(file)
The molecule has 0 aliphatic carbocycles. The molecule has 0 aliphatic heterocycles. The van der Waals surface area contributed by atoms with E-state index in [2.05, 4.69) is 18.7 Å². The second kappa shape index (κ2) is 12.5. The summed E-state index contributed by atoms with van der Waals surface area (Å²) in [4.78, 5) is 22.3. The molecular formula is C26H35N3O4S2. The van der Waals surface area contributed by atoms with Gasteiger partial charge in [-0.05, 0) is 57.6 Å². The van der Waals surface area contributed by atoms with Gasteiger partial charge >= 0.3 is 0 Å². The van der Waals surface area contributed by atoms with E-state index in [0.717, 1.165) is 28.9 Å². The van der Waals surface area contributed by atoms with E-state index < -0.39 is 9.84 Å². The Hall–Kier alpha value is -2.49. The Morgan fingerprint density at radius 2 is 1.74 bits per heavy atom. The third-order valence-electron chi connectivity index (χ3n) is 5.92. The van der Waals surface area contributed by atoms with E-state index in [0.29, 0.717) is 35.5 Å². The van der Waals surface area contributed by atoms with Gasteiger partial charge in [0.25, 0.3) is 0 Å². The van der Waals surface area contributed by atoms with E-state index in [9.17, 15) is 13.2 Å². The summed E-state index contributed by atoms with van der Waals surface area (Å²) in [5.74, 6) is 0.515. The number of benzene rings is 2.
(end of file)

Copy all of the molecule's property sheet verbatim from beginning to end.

The molecule has 0 aliphatic carbocycles. The molecule has 0 aliphatic heterocycles. The van der Waals surface area contributed by atoms with E-state index in [2.05, 4.69) is 18.7 Å². The second kappa shape index (κ2) is 12.5. The summed E-state index contributed by atoms with van der Waals surface area (Å²) in [4.78, 5) is 22.3. The molecular formula is C26H35N3O4S2. The van der Waals surface area contributed by atoms with Gasteiger partial charge in [-0.05, 0) is 57.6 Å². The van der Waals surface area contributed by atoms with Gasteiger partial charge >= 0.3 is 0 Å². The van der Waals surface area contributed by atoms with E-state index in [0.717, 1.165) is 28.9 Å². The van der Waals surface area contributed by atoms with E-state index < -0.39 is 9.84 Å². The Hall–Kier alpha value is -2.49. The Morgan fingerprint density at radius 2 is 1.74 bits per heavy atom. The third-order valence-electron chi connectivity index (χ3n) is 5.92. The van der Waals surface area contributed by atoms with E-state index in [0.29, 0.717) is 35.5 Å². The van der Waals surface area contributed by atoms with Gasteiger partial charge in [0.25, 0.3) is 0 Å². The van der Waals surface area contributed by atoms with E-state index in [9.17, 15) is 13.2 Å². The summed E-state index contributed by atoms with van der Waals surface area (Å²) in [5.74, 6) is 0.515. The number of benzene rings is 2.